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Hotel New Hampshireby John Irving
Reading Group Guide
1. When Freud gives his blessing to John's mother and father in 1939 at Arbuthnot-by-the-Sea, he tells Mother, "Forgive him, even though it will cost you." What do you think Freud was referring to? A specific event or Father's lifelong dreaminess?
2. Irving frequently gives the reader an important piece of information (such as that the Mercedes in front of the Vienna Hotel was a bomb) then unspools in detail the lead-up to the action. Did you find this to be an effective method of engaging the reader? Can you think of other authors who use a similar narra-tive technique?
3. John and Franny's love for each other form the novel's sometimes tense but always solid core. As you read, how did you expect Irving to resolve the sexual attraction? How did John's acceptance of his feelings for Franny affect your view of their relationship?
4. The author and the first-person protagonist are both named John. John is also the protagonist's name in Irving's A Prayer for Owen Meany. What do you think this name choice says about the author's intentions for the fictional John?
5. Sorrow the dog is far more potent in death than he was in life; a harbinger, if not an actual instrument, of doom for Iowa Bob, John's romp with Bitty Tuck, and Mother and Egg. When Frank and John see Susie the bear in Franny's room, they imagine that she looks like Sorrow and may be Sorrow in disguise. Do you think Susie reflects Sorrow or is she an agent of fortune for the family? Did the later appearance of Seeing Eye dogs make you wonder if Sorrow had resurfaced?
6. Win Berry says that Earl/State o' Maine was "too old to be a bear anymore," and later Freud writes, "A smart bear makes all the difference." Ironically, the old bear is the actual bear, while the smart bear is a vulnerable, angry woman. What characteristics does Irving associate with being a successful bear? Do you think that Susie eventually incorporates her bear exterior into her interior self?
7. Several themes are threaded through The Hotel New Hampshire, such as Sorrow as doom and the strength of bears. What other images, themes, or phrases did you find repeated in the story? If you've read other novels or stories by John Irving, discuss any themes that are common to those works and The Hotel New Hampshire.
8. With the exception of John's mother, nearly all the women in this novel take money for sex, have been raped, or seem asexual. Why do you think the author created his characters this way? How do the women characters' sexual experiences compare to the men's? Do these women's sexuality propel the story as much as Win Berry's dreams?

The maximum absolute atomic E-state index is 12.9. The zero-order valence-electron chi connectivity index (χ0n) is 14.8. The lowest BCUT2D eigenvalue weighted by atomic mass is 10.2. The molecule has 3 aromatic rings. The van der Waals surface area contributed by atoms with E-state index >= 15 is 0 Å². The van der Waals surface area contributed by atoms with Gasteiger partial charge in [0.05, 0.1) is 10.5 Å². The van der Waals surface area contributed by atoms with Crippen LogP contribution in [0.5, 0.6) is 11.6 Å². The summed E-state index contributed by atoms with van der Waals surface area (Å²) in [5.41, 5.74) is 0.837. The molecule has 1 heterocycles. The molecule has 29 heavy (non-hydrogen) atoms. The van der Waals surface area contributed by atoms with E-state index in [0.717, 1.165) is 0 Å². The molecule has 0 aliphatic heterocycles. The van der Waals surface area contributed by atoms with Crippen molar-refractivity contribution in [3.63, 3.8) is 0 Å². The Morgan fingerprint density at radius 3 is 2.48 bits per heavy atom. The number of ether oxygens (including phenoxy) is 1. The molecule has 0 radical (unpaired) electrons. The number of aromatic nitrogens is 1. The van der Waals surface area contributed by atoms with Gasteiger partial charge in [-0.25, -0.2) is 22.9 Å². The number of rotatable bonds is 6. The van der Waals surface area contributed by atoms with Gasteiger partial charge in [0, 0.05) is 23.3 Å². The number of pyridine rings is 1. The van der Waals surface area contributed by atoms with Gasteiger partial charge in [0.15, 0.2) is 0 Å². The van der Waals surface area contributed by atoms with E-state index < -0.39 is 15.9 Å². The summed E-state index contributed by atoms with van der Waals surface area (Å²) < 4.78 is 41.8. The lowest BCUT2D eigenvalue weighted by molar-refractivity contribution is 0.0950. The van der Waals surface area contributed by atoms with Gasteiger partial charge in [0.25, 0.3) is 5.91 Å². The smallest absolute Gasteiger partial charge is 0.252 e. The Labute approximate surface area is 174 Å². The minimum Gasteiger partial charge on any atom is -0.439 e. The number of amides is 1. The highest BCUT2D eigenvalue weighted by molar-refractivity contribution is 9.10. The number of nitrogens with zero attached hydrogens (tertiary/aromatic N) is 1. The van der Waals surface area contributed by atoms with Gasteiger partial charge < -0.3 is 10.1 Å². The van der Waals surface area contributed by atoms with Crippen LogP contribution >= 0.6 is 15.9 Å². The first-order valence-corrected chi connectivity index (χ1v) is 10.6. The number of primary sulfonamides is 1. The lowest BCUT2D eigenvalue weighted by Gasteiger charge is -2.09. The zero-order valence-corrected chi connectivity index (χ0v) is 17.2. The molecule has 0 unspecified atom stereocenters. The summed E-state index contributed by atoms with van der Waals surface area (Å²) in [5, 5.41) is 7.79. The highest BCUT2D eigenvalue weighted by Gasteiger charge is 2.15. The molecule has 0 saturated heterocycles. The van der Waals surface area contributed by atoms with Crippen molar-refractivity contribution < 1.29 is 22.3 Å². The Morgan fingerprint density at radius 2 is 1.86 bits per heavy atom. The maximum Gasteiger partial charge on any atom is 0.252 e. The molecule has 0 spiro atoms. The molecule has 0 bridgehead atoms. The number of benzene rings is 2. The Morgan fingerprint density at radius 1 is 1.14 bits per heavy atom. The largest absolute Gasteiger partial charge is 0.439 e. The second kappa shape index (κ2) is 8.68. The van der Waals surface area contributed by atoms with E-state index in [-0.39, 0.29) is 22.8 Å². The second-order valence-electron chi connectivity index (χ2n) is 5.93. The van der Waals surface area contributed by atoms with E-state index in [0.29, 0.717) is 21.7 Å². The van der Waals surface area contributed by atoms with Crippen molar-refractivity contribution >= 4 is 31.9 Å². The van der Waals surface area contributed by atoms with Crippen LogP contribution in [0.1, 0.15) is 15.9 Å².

9. After their mother and Egg die, Franny tells her surviving siblings, "From now on, I'm mainly a mother.... The shit detectors are gone, so I'm left to detect it. I point out the shit--that's my role." Do you think this was their mother's role--and every mother's role? Does Franny do a good job being a mother? In what ways does she succeed or fail?
10. While in Vienna, Win Berry's children often agree that their father is "blind" long before he literally is. Do you think Win Berry's physical blindness "opened his eyes"? How much of his personality seems to be his own and how much of it is Freud's? After becoming a blind hero in Vienna, does Win veer closer to becoming like Freud or does he start treading his own path?
11. Why do the old whore and the old radical have the same name, Old Billig? Why are they referred to as billig, or "cheap"?
12. Do you see the years spent in Vienna as a time of metamorphosis or a time of hibernation for the Berrys? Who changes the most during that time?
13. When John ponders how little he knows about Vienna after living there for seven years, he thinks, "I knew about my family, I knew about our whores, and our radicals; I was an expert on the Hotel New Hampshire and an amateur at anything else." Does the focus on the family expand or stunt the individual growth of the Berry family members? At the end, do you think that John has, in essence, made a career of being an expert on the Hotel New Hampshire?
14. "Keep passing the open windows" is a common refrain among the Berrys. Did you suspect that one family member would fail to do this, and did you guess who it would be?
15. In examining the motivation of blowing up the Opera, John thinks, "The terrorist and the pornographer are in it for the means. The means is everything for them." Do you agree? Do you think pornographers and terrorists have the same internal drive?
16. If you could read the story of the Berry family from the point of view of another character, who would you choose and why?
From the Trade Paperback edition.
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